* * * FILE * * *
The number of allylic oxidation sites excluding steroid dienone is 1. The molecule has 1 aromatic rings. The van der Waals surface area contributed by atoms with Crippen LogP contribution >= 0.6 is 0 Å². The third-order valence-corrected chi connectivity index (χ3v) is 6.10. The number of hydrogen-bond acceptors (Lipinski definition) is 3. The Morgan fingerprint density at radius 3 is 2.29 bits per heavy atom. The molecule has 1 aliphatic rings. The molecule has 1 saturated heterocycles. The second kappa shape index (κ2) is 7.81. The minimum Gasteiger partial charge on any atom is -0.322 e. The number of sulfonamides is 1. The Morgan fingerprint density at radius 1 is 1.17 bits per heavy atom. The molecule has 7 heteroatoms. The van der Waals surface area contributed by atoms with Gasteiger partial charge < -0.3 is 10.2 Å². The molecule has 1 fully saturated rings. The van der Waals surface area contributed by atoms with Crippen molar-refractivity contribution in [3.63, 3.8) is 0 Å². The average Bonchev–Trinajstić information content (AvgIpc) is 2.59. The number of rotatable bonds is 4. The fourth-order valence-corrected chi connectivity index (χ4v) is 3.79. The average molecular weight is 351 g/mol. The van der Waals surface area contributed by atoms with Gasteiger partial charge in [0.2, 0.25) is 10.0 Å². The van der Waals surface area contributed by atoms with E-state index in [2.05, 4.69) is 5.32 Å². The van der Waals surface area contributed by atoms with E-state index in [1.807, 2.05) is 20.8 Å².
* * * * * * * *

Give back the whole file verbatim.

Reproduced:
The number of allylic oxidation sites excluding steroid dienone is 1. The molecule has 1 aromatic rings. The van der Waals surface area contributed by atoms with Crippen LogP contribution >= 0.6 is 0 Å². The third-order valence-corrected chi connectivity index (χ3v) is 6.10. The number of hydrogen-bond acceptors (Lipinski definition) is 3. The Morgan fingerprint density at radius 3 is 2.29 bits per heavy atom. The molecule has 1 aliphatic rings. The molecule has 1 saturated heterocycles. The second kappa shape index (κ2) is 7.81. The minimum Gasteiger partial charge on any atom is -0.322 e. The number of sulfonamides is 1. The Morgan fingerprint density at radius 1 is 1.17 bits per heavy atom. The molecule has 7 heteroatoms. The van der Waals surface area contributed by atoms with Gasteiger partial charge < -0.3 is 10.2 Å². The molecule has 1 fully saturated rings. The van der Waals surface area contributed by atoms with Crippen molar-refractivity contribution in [3.63, 3.8) is 0 Å². The average Bonchev–Trinajstić information content (AvgIpc) is 2.59. The number of rotatable bonds is 4. The fourth-order valence-corrected chi connectivity index (χ4v) is 3.79. The average molecular weight is 351 g/mol. The van der Waals surface area contributed by atoms with Gasteiger partial charge in [0.2, 0.25) is 10.0 Å². The van der Waals surface area contributed by atoms with E-state index in [2.05, 4.69) is 5.32 Å². The van der Waals surface area contributed by atoms with E-state index in [1.807, 2.05) is 20.8 Å².